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Planes Land at the Wrong Airport More Often Than You’d Think

Planes Land at the Wrong Airport More Often Than You’d Think
Sharon Hsu

An American Airlines flight made headlines on August 31, 2018, when it approached and nearly landed at the wrong airport in Florida. Though the error was corrected in time for the aircraft to course correct to its true destination, the event raises questions about how often planes actually end up in the wrong place.

When taking a flight, how often do you question that your plane is actually going to end up at the destination printed on your boarding pass?

According to Dan Reed of Forbes, landing at the wrong airport is not as uncommon as passengers might think.

The majority of mistaken landings take place with inexperienced flyers piloting private planes, he writes, but there have also been a surprising number involving commercial flights in aviation history. The causes can be as simple as a pilot entering the wrong airport code into navigation instruments or confusing the look of two proximate airports from the sky. He notes that “from the air lots of airports, especially smaller ones and those with only one runway, look pretty much alike.”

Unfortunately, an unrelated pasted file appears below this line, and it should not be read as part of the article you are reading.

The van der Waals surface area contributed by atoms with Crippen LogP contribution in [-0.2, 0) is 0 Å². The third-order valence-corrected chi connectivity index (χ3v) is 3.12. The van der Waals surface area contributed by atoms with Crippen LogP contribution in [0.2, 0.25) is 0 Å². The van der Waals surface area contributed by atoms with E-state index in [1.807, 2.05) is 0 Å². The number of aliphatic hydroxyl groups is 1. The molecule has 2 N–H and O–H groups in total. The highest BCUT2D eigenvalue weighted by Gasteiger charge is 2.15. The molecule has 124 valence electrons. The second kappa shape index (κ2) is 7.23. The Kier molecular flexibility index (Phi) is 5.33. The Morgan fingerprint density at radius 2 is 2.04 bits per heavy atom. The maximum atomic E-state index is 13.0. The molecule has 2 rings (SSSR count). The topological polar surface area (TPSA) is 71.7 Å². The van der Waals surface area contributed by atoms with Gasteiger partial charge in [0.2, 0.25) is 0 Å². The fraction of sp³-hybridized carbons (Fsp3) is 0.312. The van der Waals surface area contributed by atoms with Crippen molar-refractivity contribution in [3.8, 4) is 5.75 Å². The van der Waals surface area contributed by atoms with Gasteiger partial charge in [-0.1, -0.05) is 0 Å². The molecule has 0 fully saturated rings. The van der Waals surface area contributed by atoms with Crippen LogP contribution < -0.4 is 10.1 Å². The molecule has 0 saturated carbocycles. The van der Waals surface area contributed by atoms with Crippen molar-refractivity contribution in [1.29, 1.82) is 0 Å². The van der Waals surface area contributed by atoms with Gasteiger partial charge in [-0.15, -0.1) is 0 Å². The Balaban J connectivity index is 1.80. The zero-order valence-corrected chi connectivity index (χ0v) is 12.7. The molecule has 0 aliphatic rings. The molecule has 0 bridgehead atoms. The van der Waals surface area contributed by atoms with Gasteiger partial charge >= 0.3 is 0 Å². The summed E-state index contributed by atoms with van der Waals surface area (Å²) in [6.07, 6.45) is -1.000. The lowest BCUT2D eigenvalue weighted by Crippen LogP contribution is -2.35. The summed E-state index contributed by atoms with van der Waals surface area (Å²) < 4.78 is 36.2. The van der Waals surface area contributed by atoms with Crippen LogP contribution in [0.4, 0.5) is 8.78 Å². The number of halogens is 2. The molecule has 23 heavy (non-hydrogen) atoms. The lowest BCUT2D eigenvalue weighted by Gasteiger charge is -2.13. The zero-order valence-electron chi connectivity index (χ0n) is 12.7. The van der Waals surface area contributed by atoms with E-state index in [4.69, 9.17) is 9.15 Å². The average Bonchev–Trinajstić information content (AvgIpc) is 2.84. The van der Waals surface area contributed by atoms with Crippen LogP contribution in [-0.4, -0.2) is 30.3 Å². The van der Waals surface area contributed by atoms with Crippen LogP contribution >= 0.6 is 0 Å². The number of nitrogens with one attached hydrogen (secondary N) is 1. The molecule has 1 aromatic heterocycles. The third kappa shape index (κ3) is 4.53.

Reed recounts some notable wrong landings in his article, including a Delta Airlines Airbus A320 accidentally landing on a military base in 2016, a 2013 Kenya-bound Ethiopian Airlines Boeing 767 landing instead at an airport in Tanzania, and a charter flight carrying the White House press corps in 1995 ending up at San Antonio International Airport (SAT) instead of its actual destination of Kelly Air Force Base.

The hassle for passengers and embarrassment for pilots isn’t the most pressing issue for these wrong way landings; in some cases, navigating to the incorrect airport can be downright perilous if the plane needs more runway clearance to land or take off. This issue occurred in 2013 when a Boeing 747 “Dreamlifter” nearly ran off the runway at Colonel James Jabara Airport (AAO) in Kansas. On paper, the large plane needed nearly 3,000 feet more runway for a safe landing, and the pilot likely only managed the feat because the plane was nearly empty and low on fuel.

[Photo: Getty Images]

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